Winchester's New Shotshell Revolution: AA TrAAcker

At the 2013 SHOT Show in Las Vegas, Winchester introduced their new target shotshell for tracking the shot cloud and providing instant feedback on where you need to be to improve your shooting: the AA TrAAcker loads. This one is a really solid, innovative idea.

It is available in 12 gauge 1-1/8 oz. loads, with black or orange wads. Rather than a conventional wad that quickly drops away, the trAAcker wad retains some shot and is designed to closely follow the center of your pattern. If you miss, you'll know why and where.

For years, target shooters have insisted on trying to “read” their breaks, a practice that is generally worthless, a waste of time, and can be misleading. Neil Winston has put a lot of time into the matter as has Dr. A. C. Jones. It takes only one pellet to break a clay target and the human animal cannot reliably read breaks or tell with any meaning where the shotshell pattern was. We constantly kid ourselves into thinking we can; anything to avoid properly patterning our guns and so forth. Well-meaning shooters offer advice that sometimes is so off the mark that the budding shooter may become bewildered, frustrated, or a bit of both.

It was a cold day for the Las Vegas area, and unusually windy, but the folks from Winchester along with everyone's favorite Olympic Champion, Kim Rhode, was on hand to demonstrate the new TrAAcker loads at the 2013 Shot Show. The audio isn't very good due to the wind (okay, it is horrible), but here is an example of what they look like.


A bright day in the desert with a light blue sky meant the black traacker loads were the easiest to spot. Orange would likely be better on darker days, against trees, etc. Although Kim gently scolded me that I was “supposed to miss,” that isn't instinctive or intuitive. As far as I'm concerned, neither is doing anything but keeping hard focus on the target. Perhaps the best use of these loads is for your shooting buddy to give you instant, reliable, helpful feedback. No more wild speculation or worse yet, suggesting you were behind the bird when you actually shot over it and so forth.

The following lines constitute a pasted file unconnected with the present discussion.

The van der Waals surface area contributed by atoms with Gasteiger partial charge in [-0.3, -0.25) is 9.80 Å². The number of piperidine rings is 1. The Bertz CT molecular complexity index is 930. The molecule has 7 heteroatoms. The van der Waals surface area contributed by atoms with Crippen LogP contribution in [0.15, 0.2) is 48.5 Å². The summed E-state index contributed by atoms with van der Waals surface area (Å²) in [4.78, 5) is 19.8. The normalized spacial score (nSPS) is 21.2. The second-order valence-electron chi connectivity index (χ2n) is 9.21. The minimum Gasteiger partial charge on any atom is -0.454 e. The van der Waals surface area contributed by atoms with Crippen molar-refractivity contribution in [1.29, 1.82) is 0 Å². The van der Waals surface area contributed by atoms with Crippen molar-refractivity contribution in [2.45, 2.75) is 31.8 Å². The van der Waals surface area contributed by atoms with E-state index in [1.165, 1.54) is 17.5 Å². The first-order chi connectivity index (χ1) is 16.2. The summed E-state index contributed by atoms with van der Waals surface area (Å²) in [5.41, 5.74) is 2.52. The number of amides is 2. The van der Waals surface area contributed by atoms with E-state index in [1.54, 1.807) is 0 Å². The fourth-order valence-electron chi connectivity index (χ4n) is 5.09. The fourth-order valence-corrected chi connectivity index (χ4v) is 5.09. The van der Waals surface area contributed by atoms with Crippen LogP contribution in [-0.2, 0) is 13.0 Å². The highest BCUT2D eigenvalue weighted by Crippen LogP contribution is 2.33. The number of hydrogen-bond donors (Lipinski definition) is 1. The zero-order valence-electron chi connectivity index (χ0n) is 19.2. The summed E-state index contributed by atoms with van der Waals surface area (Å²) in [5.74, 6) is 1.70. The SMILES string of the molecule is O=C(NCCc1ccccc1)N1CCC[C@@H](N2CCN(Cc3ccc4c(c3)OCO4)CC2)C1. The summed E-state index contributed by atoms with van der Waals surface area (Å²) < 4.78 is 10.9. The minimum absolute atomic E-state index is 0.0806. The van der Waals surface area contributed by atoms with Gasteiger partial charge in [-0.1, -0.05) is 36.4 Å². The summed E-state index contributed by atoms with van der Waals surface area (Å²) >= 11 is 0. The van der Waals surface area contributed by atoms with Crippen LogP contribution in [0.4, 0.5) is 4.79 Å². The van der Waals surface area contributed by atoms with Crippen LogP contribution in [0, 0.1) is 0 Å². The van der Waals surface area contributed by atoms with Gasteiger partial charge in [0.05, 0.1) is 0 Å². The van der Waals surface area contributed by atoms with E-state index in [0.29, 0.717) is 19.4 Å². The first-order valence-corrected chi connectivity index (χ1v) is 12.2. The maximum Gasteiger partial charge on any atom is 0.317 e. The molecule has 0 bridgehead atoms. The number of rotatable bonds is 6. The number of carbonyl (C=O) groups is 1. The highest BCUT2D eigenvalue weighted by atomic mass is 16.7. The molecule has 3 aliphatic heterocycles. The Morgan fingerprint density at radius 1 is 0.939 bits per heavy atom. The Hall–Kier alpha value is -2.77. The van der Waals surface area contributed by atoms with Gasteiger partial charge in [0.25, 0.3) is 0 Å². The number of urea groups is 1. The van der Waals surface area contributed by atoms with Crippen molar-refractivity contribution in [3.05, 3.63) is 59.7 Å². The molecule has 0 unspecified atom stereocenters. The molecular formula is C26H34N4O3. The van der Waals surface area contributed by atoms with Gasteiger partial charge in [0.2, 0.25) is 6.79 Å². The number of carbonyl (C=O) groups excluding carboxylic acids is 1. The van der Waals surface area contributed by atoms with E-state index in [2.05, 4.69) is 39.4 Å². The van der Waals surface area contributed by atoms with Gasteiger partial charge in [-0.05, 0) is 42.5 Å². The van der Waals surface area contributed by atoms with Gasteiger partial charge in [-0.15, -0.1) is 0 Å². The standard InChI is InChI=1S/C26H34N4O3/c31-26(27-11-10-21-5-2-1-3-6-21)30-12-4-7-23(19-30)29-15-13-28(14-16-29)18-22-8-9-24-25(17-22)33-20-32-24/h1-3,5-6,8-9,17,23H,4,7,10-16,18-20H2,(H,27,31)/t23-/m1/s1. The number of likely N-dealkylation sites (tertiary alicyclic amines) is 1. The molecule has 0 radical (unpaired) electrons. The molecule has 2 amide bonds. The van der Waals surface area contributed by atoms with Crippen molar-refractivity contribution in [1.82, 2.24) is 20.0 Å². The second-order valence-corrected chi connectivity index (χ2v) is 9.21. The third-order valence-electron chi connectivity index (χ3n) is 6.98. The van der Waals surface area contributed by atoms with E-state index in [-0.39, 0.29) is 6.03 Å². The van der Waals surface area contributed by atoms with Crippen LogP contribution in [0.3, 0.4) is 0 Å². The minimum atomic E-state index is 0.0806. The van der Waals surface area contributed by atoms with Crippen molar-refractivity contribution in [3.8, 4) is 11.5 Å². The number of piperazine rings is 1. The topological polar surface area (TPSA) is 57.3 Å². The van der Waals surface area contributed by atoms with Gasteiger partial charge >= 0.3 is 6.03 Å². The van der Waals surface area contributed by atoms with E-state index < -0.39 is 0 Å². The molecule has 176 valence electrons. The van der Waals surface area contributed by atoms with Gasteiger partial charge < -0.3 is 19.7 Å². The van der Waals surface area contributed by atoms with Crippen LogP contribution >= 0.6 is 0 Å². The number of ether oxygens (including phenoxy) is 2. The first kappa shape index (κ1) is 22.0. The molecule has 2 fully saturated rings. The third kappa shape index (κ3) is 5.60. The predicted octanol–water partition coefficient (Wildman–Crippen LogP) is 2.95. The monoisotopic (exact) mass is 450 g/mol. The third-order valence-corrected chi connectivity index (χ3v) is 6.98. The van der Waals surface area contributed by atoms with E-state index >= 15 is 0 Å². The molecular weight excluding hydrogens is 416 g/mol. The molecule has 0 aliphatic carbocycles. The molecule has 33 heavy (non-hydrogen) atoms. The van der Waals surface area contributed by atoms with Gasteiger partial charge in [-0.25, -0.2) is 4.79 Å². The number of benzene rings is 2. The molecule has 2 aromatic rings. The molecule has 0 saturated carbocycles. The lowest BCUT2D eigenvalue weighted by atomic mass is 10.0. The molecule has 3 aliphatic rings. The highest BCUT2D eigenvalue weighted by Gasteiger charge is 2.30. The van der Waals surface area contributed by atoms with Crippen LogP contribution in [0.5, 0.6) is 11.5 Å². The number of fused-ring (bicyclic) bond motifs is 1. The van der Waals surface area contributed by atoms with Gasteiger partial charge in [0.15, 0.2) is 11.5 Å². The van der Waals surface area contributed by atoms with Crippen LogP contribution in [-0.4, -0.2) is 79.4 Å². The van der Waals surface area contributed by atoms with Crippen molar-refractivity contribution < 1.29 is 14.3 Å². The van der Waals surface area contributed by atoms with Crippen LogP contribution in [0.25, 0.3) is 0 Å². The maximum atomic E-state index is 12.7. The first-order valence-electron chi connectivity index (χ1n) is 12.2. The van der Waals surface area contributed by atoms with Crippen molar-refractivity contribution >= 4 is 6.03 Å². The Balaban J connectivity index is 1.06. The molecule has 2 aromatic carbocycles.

Winchester has shown the wad does track the center of the pattern accurately, as you can see above just prior to wad impact. Unlike some tracer round attempts, you won't get blooper loads, they seem to show the center of the pattern, and best of all the price is only a dollar or so more per box of 25 than standard AA loads. This is outstanding product from Winchester, one that they should have no problem doing extremely well with. I can also see the TrAAcker AA loads as getting a lot of use on the dove field, for those of us that still don't always pick up quite as many doves as we do empty hulls.

It is very, very easy to see in person whether a miss was to the left, right, above or below. No question about it. It does work and work well . . . if it didn't, it never would have been released for this is the type of item that if offered no clear benefit wouldn't sell more than a box or two to an individual. Olin spent a small fortune in development, hardly just to sell a couple of boxes of shells at a low premium of a buck a box. It will sell like crazy and become a standard training aid. It sure beats the old "by gosh and by golly," reading breaks, etc.

I wouldn't call it the universal panacea, for it is far more valuable as a tool for the observer or the instructor than it is for the shooter. Now, an instructor or shooting buddy can give accurate feedback like never before . . . and it is far more helpful than a phosphorus or magnesium tracer, without the fire hazard.

If you send your wad through an ink blot, you can be sure you're on the bird. The distance from the tracker wad will vary in concert with distance, but this is of no particular impediment. Drilling those problem presentations allows you to perfect them and as with this type of training aid, the wad distance for a specific target presentation will be repeatable shot to shot. In my case, hard focus is always on the bird so it is my shooting partner that has the valuable feedback and vice-versa. There is a usable range limitation as well; whether it is 35 yards or 45 yards I can't tell you as of yet. There is little question that this is a valuable tool; just how valuable will reveal itself as time goes on.

Copyright 2013 by Randy Wakeman. All Rights Reserved.


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